The Chatan Eso Incident, 1660s

09in 1663 King Shō Shitsu dispatched the Sanshikan Chatan Uēkata Chōchō as a gratitude envoy for his investiture to Qing China. Chatan, who was the uncle of famous Ryūkyūan statesman Haneji Chōshū, arrived in Fuzhou in 1664. At the same time Eso Uēkata Jūkō was dispatched as a congratulatory envoy for the enthronement of the Kangxi emperor. But his ship was attacked by pirates and shipwrecked near the mouth of the Min river near Fuzhou. Eso and others escaped to Fuzhou, whereby golden pots meant as articles for presentation to the Emperor were stolen, and a murder case among the members of the entourage occurred. In 1665 both Chatan and Eso returned home to Ryūkyū.

Subsequently, the Satsuma fief, having received a report on the incident, tried to clarify the situation and in 1666 the following truths were revealed:

  •  The pirates were actually Ryūkyūans disguised as Chinese.
  •  Accused of abetting the theft of tribute articles, the sailor Uema killed Kyan Chikudun Genji and his attendants, which where all members of the entourage.
  •  Chatan Uēkata took advantage of being a congratulatory envoy and instigated retainers of his.
  •  The golden pots were stolen by Chatan’s retainer, Yonagusuku Niya, but were further stolen by Nakandakari Niya.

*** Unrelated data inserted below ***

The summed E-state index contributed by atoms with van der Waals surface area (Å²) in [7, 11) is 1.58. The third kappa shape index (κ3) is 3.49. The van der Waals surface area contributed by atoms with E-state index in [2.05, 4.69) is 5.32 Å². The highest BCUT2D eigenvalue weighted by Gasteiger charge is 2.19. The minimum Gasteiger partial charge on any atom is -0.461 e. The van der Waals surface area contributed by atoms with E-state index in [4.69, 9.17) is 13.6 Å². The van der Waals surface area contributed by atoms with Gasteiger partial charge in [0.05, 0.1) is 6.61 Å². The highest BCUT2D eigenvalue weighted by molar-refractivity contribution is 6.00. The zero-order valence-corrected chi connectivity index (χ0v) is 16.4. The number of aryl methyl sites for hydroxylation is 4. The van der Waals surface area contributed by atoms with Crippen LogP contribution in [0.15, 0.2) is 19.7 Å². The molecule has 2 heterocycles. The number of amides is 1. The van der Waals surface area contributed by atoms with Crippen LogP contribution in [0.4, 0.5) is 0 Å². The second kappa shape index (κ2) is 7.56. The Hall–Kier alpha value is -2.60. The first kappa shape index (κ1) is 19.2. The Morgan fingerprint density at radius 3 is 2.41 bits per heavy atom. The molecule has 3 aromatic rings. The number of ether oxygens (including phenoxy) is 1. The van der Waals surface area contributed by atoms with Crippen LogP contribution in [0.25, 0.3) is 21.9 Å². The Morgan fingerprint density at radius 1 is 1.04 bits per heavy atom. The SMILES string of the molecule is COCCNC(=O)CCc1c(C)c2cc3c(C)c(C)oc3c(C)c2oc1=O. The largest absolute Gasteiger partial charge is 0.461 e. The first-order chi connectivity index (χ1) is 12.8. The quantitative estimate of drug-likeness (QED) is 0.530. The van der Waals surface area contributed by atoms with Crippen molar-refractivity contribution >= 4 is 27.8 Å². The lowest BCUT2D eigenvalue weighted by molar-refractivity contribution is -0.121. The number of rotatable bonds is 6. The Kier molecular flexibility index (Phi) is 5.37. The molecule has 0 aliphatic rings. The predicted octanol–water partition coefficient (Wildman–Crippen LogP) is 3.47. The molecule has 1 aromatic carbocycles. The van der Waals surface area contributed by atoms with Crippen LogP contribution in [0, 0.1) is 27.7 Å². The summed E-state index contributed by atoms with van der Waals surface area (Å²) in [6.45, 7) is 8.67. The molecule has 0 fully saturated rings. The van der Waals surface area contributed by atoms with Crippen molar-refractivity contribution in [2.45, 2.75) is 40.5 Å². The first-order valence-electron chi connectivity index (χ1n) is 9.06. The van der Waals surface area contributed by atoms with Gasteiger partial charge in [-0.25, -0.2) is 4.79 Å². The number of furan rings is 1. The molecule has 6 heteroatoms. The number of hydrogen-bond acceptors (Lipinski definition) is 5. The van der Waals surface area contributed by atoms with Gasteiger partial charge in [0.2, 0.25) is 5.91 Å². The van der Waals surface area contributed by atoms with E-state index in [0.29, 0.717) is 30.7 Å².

•  Then, Chatan’s retainer Miyazato Shī joined hands with Nakandakari, and they also brought in the physician Kyusai, and together they killed Yonagusuku by poisoning.
  •  The golden pots then were sold locally.
  •  Another sailor knew this, so Miyazato threatened him and gave him hush money.
  •  Chatan, knowing of the involvement of his retainers, tried to hush up the incident and allowed the participants to disembark on Iheya Island during the return voyage.

In the 3rd month 1667, Chatan and Eso as directors of the missions were held responsible. Chatan for having demonstrated selfish behavior towards his retainers on board, and Eso for his unlimited cowardice in fleeing from the (false) pirates. Accordingly they were condemned to decapitation.

Furthermore, both their children, altogether eight kids, were exiled. The twelve persons charged with theft and murder had to pay charges. On 1667/08/21, Chatan and Eso were executed. This became known as the Chatan Eso Incident.

Map showing Fujian province and Okinawa.

Map showing Fujian province and Okinawa.

Sources

Matsuda Mitsugu (松田貢): The Government of the Kingdom of Ryūkyū, 1609-1872『琉球王統史 1609-1872年』. A dissertation submitted to the Graduate School of the University of Hawaii in partial fulfillment of the requirements for the degree of Doctor of Philosophy, January 1967.

Smits, Gregory: Visions of Ryukyu: Identity and Ideology in Early-Modern Thought and Politics. University of Hawai’i Press, Honolulu 1999, pp. 24-25.

Chatan Eso Jiken 北谷恵祖事件 at Wikipedia, accessed  08.12.2013; and at Ryūkyū Compact Encyclopedia, accessed  14.04.2013

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